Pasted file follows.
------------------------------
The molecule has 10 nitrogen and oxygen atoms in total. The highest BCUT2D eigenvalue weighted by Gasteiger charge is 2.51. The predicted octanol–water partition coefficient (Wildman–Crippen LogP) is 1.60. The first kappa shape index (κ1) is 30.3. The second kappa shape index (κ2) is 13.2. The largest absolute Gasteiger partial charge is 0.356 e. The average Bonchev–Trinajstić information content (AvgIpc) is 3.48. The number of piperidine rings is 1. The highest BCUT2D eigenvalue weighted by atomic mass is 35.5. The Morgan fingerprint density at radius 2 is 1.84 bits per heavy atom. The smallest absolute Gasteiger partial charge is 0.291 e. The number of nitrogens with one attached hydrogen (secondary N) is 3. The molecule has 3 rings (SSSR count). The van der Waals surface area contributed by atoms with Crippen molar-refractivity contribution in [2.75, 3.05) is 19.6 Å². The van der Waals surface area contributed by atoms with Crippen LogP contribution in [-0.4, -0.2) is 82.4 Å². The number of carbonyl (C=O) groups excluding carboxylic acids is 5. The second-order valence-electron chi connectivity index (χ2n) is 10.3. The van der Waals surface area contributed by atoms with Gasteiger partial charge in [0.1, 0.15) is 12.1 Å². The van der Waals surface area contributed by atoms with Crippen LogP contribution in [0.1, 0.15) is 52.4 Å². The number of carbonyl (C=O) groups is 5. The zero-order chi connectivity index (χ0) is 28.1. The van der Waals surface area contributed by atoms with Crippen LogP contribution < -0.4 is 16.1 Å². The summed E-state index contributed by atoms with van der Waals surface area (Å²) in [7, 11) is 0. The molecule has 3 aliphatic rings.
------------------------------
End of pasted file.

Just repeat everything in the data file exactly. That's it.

The molecule has 10 nitrogen and oxygen atoms in total. The highest BCUT2D eigenvalue weighted by Gasteiger charge is 2.51. The predicted octanol–water partition coefficient (Wildman–Crippen LogP) is 1.60. The first kappa shape index (κ1) is 30.3. The second kappa shape index (κ2) is 13.2. The largest absolute Gasteiger partial charge is 0.356 e. The average Bonchev–Trinajstić information content (AvgIpc) is 3.48. The number of piperidine rings is 1. The highest BCUT2D eigenvalue weighted by atomic mass is 35.5. The Morgan fingerprint density at radius 2 is 1.84 bits per heavy atom. The smallest absolute Gasteiger partial charge is 0.291 e. The number of nitrogens with one attached hydrogen (secondary N) is 3. The molecule has 3 rings (SSSR count). The van der Waals surface area contributed by atoms with Crippen molar-refractivity contribution in [2.75, 3.05) is 19.6 Å². The van der Waals surface area contributed by atoms with Crippen LogP contribution in [-0.4, -0.2) is 82.4 Å². The number of carbonyl (C=O) groups excluding carboxylic acids is 5. The second-order valence-electron chi connectivity index (χ2n) is 10.3. The van der Waals surface area contributed by atoms with Gasteiger partial charge in [0.1, 0.15) is 12.1 Å². The van der Waals surface area contributed by atoms with Crippen LogP contribution in [0.1, 0.15) is 52.4 Å². The number of carbonyl (C=O) groups is 5. The zero-order chi connectivity index (χ0) is 28.1. The van der Waals surface area contributed by atoms with Crippen LogP contribution < -0.4 is 16.1 Å². The summed E-state index contributed by atoms with van der Waals surface area (Å²) in [7, 11) is 0. The molecule has 3 aliphatic rings.